WHAT ARE THEY?

 One of the main components behind trading Forex is that it is normally undertaken on the basis of margin trading or trading with leverage. The Forex market offers some of the highest leverage (and therefore low margin rates), making it an extremely attractive proposition to traders

Margin

Margin can be thought as the deposit required to open and maintain positions. This is not a fee or a transaction cost but a portion of your account equity set aside and allocated as a margin deposit. Margin is normally expressed as a percentage of position size (e.g. 2% or 5%).

Leverage

Leverage involves borrowing a certain amount of money needed to gain exposure to a particular market, with a relatively small deposit. Leverage allows you to take a position of much higher value than the monies deposited in your account. It is commonly expressed as a ratio.

How do they work?

Let’s take the following example:

You have a trading account with myFXplan with a balance of $10,000.

If you have an account leverage of 1:1 and wish to use $1,000 on one single transaction as the margin, then you will have exposure of $1,000 in base currency ($1,000) = 1 x $1,000 = $1,000 (trade value). Meanwhile, if you have an account leverage of 100:1 and wish to use the same amount of margin on a single transaction ($1,000), then you will have exposure of $100,000 in base currency ($1,000) = 100 x $1,000 = $100,000 (trade value).

The concept here is that you have been temporarily given the necessary credit to open the transaction that you are interested in making. Without this margin, you would only be able to buy or sell transactions of $1,000 at a time.

Thus, the margin requirements will vary depending on your leverage ratio, or in other terms, a higher leverage equals to a lower margin requirement.

Your trading style will greatly dictate your use of leverage and margin.

It is imperative to understand that trading with leverage can affect your trading experience both positively and negatively as both profits and losses are dramatically amplified.

Trading with higher leverage ratios may not be suitable for all type of traders and may be too risky for some.

In order to help traders in minimising their risks, we have specific leverage restrictions in place (see table).

To see how much leverage you can use on your trading account, please refer to the information. It is there to guide you on the available leverage options.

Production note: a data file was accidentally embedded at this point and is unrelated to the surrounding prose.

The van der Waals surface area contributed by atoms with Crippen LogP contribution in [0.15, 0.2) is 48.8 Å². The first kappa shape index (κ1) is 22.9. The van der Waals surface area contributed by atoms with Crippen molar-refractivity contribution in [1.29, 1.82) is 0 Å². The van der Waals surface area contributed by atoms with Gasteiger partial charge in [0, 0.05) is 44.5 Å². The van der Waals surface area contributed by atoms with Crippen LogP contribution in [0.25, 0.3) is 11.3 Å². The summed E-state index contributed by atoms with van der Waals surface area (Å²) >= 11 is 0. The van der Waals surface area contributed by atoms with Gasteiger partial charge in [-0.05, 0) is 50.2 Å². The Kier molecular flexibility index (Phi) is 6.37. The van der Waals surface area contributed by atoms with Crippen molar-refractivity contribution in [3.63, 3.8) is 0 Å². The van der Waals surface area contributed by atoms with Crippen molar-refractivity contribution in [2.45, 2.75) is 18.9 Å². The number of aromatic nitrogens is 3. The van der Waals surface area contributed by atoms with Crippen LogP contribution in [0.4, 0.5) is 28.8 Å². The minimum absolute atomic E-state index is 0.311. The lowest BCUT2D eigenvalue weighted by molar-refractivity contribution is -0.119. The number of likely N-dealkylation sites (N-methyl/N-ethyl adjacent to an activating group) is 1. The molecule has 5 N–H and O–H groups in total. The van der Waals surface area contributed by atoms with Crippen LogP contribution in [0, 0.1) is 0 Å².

Available LeverageMin. Account EquityMax. Account Equity
500:1$500$5,000
400:1$500$10,000
300:1$500$50,000
200:1$500$100,000
100:1$100$100,000+
50:1$100$100,000+
25:1$100$100,000+
1:1$100$100,000+

THE BOTTOM LINE

Using leverage allows for significant scope to maximise the returns on profitable Forex trades. After all, applying leverage means you can be controlling currencies worth 100 or more times the value of your actual investment.

However, if the underlying currency in one of your trades moves against you, the leverage in the Forex trade will magnify your losses and these losses may add up very quickly and without sufficient margin remaining in your account, you run the risk of those losses turning into realised losses.

If you are a new or inexperienced trader, we highly suggest that you consider limiting your leverage to a low level. Trading with a higher leverage is one of the most common errors committed by new and inexperienced Forex traders.
Please also keep in mind that it is the client’s own responsibility, not us, to continually monitor positions and make any margin payments as they become due.

Our trading platforms have a built-in automatic stop-out system to monitor and control risk exposure in real-time. If your account equity falls below the margin requirement, a ‘Margin Call’ warning will ensue, advising that you do not have sufficient equity to support current open positions – please note that this does not guarantee the balance will not go into negative; trade execution depends on market liquidity and pricing.

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